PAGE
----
He sees plenty of upside on his Italian investment and is intent on bringing his American business acumen to bear. He’s already announced a €65 million training facility just outside the city and is trying to persuade authorities to let him renovate the ageing concrete bowl of Stadio Artemio Franchi or build a new arena.

“One, whatever we do, just like when I acquired Fiorentina, we’ve got to do it fast,” he said. “Two, at a reasonable cost. Don’t think I’m an uncle from America that came here to be taken advantage of. Three, I need to have control.”

Serie A’s relatively bargain prices reflect the reality of a league stymied by years of underinvestment, the formidable constraints of Italian bureaucracy and regulation, and the deep pockets of rival leagues. The English Premier League pulled in 3.2 billion euros of broadcasting revenue for the 2017-2018 season, more than double Serie A’s 1.3 billion euro haul, according to Deloitte.

"Don't think I'm an uncle from America that came here to be taken advantage of"

“I’m trying to be outspoken and help change the system,” he said. “As a league, we have to increase revenue.”

Mr Commisso’s plans — built on returning Fiorentina to European competition — may also face an existential threat spearheaded by Juventus, Italy’s richest team. Its chairman has proposed a league of European super clubs that could lock out teams like Fiorentina from the continent’s most-lucrative competition.

Even if all of Mr Commisso’s plans come to fruition, there’s no guarantee of sporting success.

Fiorentina’s 1-0 victory against struggling SPAL on Sunday was met with relief by about 33,000 home supporters. A 2-1 victory over high-flying Atalanta in Italy’s annual knockout competition last Wednesday sent them into ecstasy. A 2-0 win over Napoli - one of the clubs that was considered a title contender this year - brought the company up to 13th in the table, on the same number of points as their Neapolitan opponents.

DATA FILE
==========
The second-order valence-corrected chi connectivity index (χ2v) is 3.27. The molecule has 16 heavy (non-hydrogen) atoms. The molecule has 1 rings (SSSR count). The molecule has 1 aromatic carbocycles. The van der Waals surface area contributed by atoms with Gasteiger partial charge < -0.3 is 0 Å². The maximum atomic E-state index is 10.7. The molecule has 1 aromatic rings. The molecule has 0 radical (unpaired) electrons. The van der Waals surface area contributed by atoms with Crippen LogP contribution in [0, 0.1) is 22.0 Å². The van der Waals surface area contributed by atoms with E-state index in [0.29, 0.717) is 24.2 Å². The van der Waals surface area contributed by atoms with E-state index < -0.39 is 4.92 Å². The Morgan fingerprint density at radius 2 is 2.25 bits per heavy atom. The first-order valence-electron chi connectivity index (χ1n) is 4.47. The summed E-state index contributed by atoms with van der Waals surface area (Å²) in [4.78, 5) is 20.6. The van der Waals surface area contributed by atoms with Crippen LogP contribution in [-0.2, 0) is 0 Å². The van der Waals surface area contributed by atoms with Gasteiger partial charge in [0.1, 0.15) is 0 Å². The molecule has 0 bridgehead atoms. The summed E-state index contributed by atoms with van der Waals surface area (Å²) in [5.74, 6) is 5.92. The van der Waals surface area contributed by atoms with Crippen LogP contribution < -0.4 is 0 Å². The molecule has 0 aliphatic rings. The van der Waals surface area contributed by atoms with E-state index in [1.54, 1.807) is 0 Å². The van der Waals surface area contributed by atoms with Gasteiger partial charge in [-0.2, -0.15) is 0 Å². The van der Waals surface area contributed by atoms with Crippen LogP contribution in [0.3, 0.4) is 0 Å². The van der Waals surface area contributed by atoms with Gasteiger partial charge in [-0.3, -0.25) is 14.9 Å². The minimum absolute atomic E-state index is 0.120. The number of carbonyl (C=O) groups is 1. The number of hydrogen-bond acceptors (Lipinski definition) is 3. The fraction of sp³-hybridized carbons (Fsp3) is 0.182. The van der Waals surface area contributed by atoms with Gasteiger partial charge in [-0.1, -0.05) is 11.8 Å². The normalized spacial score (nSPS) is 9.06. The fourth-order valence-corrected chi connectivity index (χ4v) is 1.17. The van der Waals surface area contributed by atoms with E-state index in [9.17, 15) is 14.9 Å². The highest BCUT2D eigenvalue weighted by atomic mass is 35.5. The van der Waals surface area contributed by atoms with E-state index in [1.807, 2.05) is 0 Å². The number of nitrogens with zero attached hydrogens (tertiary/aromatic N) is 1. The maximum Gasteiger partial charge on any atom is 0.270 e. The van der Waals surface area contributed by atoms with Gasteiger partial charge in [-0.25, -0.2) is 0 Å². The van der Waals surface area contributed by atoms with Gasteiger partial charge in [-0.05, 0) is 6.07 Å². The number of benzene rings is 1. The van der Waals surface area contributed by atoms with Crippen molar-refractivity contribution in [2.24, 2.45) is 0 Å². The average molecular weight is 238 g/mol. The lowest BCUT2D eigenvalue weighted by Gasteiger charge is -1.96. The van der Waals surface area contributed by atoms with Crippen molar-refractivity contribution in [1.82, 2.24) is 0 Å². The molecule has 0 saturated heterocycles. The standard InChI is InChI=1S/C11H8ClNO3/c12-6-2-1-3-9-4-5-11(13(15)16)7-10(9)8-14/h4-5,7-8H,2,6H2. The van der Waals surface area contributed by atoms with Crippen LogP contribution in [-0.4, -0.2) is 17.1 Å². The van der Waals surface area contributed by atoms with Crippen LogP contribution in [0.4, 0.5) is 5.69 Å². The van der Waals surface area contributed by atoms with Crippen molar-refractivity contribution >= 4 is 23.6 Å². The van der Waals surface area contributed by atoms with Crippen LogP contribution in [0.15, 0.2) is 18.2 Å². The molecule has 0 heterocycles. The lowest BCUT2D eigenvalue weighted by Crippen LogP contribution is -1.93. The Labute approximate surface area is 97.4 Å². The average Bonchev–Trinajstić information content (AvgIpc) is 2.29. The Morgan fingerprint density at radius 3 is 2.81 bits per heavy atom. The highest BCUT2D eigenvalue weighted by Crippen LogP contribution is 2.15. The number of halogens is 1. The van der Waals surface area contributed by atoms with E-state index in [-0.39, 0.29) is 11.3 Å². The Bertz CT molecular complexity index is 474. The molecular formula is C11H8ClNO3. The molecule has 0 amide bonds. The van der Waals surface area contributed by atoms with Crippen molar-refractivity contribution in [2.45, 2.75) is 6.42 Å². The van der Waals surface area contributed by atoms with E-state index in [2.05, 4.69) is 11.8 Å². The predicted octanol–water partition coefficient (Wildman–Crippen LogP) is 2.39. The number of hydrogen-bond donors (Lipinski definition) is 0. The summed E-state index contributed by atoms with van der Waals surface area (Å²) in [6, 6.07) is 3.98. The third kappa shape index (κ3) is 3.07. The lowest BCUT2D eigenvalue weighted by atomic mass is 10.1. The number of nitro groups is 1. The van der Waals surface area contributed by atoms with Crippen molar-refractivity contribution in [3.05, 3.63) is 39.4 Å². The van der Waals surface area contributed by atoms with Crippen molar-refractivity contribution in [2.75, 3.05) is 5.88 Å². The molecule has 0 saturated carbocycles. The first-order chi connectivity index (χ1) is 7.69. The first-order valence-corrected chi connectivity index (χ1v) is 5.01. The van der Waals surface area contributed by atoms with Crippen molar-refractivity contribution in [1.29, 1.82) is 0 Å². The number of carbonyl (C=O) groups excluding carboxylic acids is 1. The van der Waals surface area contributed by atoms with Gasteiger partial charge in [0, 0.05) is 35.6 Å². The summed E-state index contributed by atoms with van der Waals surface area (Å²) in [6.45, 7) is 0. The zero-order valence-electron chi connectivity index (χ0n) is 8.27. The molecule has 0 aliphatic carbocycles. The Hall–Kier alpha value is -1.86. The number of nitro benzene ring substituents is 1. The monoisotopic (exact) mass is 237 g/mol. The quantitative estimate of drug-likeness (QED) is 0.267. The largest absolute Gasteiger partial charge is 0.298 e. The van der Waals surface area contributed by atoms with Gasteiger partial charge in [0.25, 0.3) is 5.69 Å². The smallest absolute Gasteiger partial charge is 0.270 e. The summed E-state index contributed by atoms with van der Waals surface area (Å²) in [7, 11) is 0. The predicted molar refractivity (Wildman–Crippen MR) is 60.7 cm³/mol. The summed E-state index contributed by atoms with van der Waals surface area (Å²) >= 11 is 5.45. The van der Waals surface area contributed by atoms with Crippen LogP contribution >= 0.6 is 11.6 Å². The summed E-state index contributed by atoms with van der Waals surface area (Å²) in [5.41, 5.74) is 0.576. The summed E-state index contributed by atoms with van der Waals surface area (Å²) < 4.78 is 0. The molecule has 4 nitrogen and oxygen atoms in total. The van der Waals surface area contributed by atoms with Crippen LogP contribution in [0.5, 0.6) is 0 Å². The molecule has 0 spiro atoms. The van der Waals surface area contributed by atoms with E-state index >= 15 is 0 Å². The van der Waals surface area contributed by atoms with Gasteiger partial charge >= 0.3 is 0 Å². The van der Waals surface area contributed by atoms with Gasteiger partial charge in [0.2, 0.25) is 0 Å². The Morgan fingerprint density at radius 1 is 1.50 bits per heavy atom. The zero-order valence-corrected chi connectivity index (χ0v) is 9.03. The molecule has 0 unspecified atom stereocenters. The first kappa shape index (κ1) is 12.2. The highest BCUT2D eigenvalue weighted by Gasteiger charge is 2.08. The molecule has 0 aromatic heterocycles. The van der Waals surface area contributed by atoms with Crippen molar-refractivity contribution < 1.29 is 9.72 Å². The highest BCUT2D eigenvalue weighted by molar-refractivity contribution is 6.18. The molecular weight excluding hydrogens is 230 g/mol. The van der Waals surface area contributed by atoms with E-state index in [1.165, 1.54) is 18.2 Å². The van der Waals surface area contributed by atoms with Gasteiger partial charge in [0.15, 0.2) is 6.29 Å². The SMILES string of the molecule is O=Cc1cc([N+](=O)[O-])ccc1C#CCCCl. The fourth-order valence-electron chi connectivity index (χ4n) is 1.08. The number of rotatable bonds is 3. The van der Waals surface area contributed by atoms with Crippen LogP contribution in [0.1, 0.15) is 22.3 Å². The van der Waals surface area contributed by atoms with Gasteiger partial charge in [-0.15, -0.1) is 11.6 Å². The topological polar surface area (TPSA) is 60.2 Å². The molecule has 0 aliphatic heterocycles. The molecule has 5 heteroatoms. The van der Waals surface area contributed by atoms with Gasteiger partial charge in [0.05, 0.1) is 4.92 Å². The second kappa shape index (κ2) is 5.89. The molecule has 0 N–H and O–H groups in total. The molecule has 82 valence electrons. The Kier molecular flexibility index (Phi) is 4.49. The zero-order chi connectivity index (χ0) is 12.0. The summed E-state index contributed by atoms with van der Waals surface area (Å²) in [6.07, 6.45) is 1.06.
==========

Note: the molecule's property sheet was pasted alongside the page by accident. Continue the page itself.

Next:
But the next result could just as easily see them despair and the world of sports is littered with the carcasses of owners who’ve sunk money and resources into their teams to no avail. European football is particularly treacherous because, unlike American sports, teams can be relegated to a lower division.

“Even if you’re investing a huge amount of money, that doesn’t mean you’ll be successful on the pitch and fans can still criticise you,” KPMG’s Mr Sartori said.

Mr Commisso is enjoying a honeymoon period with his fans. That may change but, unlike AC Milan’s Elliott or the Glazers of Manchester United, his ties to the club run deeper than the bottom line. He’s an Italian football fan first and foremost. Since buying the club, he’s watched training sessions, hosted press conferences, eaten with the players and gone to every game he can.

“I love it,” he said. “What do you think I’m here for?”